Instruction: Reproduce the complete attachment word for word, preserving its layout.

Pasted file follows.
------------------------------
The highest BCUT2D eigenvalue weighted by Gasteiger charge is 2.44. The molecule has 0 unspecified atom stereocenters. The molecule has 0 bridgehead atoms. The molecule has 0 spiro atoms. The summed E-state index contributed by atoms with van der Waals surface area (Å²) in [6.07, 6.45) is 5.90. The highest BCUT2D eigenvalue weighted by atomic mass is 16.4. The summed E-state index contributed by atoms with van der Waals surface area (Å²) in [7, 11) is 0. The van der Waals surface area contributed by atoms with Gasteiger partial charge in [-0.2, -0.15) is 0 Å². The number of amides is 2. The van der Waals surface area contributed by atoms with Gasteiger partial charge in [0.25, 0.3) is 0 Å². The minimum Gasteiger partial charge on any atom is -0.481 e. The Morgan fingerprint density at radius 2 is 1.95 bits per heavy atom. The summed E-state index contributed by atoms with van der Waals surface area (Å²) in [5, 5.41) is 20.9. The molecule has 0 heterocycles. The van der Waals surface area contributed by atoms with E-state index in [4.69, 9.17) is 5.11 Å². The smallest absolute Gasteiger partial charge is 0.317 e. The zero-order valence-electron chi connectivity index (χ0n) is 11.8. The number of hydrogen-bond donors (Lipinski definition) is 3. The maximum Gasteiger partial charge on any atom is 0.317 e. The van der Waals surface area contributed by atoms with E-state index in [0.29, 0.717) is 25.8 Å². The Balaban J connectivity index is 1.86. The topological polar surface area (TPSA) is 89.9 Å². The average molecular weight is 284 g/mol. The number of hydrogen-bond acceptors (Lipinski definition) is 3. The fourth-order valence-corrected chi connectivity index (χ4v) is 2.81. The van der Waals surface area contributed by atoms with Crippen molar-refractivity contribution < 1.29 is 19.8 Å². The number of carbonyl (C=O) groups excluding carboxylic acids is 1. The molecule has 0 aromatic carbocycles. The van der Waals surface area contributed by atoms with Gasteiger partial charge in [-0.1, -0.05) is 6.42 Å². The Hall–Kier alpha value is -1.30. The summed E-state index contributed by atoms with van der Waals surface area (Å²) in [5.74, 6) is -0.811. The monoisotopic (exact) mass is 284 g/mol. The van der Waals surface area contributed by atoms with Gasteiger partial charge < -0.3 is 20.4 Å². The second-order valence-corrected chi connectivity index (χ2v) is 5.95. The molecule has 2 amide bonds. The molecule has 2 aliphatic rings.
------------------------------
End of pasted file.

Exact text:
The highest BCUT2D eigenvalue weighted by Gasteiger charge is 2.44. The molecule has 0 unspecified atom stereocenters. The molecule has 0 bridgehead atoms. The molecule has 0 spiro atoms. The summed E-state index contributed by atoms with van der Waals surface area (Å²) in [6.07, 6.45) is 5.90. The highest BCUT2D eigenvalue weighted by atomic mass is 16.4. The summed E-state index contributed by atoms with van der Waals surface area (Å²) in [7, 11) is 0. The van der Waals surface area contributed by atoms with Gasteiger partial charge in [-0.2, -0.15) is 0 Å². The number of amides is 2. The van der Waals surface area contributed by atoms with Gasteiger partial charge in [0.25, 0.3) is 0 Å². The minimum Gasteiger partial charge on any atom is -0.481 e. The Morgan fingerprint density at radius 2 is 1.95 bits per heavy atom. The summed E-state index contributed by atoms with van der Waals surface area (Å²) in [5, 5.41) is 20.9. The molecule has 0 heterocycles. The van der Waals surface area contributed by atoms with E-state index in [4.69, 9.17) is 5.11 Å². The smallest absolute Gasteiger partial charge is 0.317 e. The zero-order valence-electron chi connectivity index (χ0n) is 11.8. The number of hydrogen-bond donors (Lipinski definition) is 3. The maximum Gasteiger partial charge on any atom is 0.317 e. The van der Waals surface area contributed by atoms with E-state index in [0.29, 0.717) is 25.8 Å². The Balaban J connectivity index is 1.86. The topological polar surface area (TPSA) is 89.9 Å². The average molecular weight is 284 g/mol. The number of hydrogen-bond acceptors (Lipinski definition) is 3. The fourth-order valence-corrected chi connectivity index (χ4v) is 2.81. The van der Waals surface area contributed by atoms with Crippen molar-refractivity contribution < 1.29 is 19.8 Å². The number of carbonyl (C=O) groups excluding carboxylic acids is 1. The molecule has 0 aromatic carbocycles. The van der Waals surface area contributed by atoms with Gasteiger partial charge in [-0.1, -0.05) is 6.42 Å². The Hall–Kier alpha value is -1.30. The summed E-state index contributed by atoms with van der Waals surface area (Å²) in [5.74, 6) is -0.811. The monoisotopic (exact) mass is 284 g/mol. The van der Waals surface area contributed by atoms with Gasteiger partial charge < -0.3 is 20.4 Å². The second-order valence-corrected chi connectivity index (χ2v) is 5.95. The molecule has 2 amide bonds. The molecule has 2 aliphatic rings.